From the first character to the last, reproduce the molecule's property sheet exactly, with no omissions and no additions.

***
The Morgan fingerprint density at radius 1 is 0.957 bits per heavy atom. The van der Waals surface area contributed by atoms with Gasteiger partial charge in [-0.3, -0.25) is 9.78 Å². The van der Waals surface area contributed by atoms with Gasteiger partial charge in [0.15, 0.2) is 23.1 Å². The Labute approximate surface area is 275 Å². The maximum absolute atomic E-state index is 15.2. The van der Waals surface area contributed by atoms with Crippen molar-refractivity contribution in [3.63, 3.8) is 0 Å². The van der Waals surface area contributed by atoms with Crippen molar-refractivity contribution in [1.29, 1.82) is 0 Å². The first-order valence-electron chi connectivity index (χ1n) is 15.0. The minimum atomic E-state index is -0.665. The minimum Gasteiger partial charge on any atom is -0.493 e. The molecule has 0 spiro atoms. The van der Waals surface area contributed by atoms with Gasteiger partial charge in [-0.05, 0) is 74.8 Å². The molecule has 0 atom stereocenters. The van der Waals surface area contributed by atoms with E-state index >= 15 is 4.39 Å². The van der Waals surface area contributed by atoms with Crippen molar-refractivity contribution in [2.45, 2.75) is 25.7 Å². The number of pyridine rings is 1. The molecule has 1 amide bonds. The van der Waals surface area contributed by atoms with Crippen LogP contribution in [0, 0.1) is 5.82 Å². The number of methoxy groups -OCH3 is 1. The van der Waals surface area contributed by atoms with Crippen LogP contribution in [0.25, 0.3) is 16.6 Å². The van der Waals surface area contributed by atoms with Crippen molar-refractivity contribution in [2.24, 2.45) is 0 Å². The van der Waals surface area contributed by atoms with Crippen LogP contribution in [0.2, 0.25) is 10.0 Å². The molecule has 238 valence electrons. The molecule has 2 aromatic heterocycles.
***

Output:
The Morgan fingerprint density at radius 1 is 0.957 bits per heavy atom. The van der Waals surface area contributed by atoms with Gasteiger partial charge in [-0.3, -0.25) is 9.78 Å². The van der Waals surface area contributed by atoms with Gasteiger partial charge in [0.15, 0.2) is 23.1 Å². The Labute approximate surface area is 275 Å². The maximum absolute atomic E-state index is 15.2. The van der Waals surface area contributed by atoms with Crippen molar-refractivity contribution in [3.63, 3.8) is 0 Å². The van der Waals surface area contributed by atoms with Crippen molar-refractivity contribution in [1.29, 1.82) is 0 Å². The first-order valence-electron chi connectivity index (χ1n) is 15.0. The minimum atomic E-state index is -0.665. The minimum Gasteiger partial charge on any atom is -0.493 e. The molecule has 0 spiro atoms. The van der Waals surface area contributed by atoms with Gasteiger partial charge in [-0.05, 0) is 74.8 Å². The molecule has 0 atom stereocenters. The van der Waals surface area contributed by atoms with E-state index >= 15 is 4.39 Å². The van der Waals surface area contributed by atoms with Crippen molar-refractivity contribution in [2.45, 2.75) is 25.7 Å². The number of pyridine rings is 1. The molecule has 1 amide bonds. The van der Waals surface area contributed by atoms with Crippen LogP contribution in [0, 0.1) is 5.82 Å². The number of methoxy groups -OCH3 is 1. The van der Waals surface area contributed by atoms with Crippen LogP contribution in [0.25, 0.3) is 16.6 Å². The van der Waals surface area contributed by atoms with Crippen molar-refractivity contribution in [2.24, 2.45) is 0 Å². The van der Waals surface area contributed by atoms with Crippen LogP contribution in [0.2, 0.25) is 10.0 Å². The molecule has 238 valence electrons. The molecule has 2 aromatic heterocycles.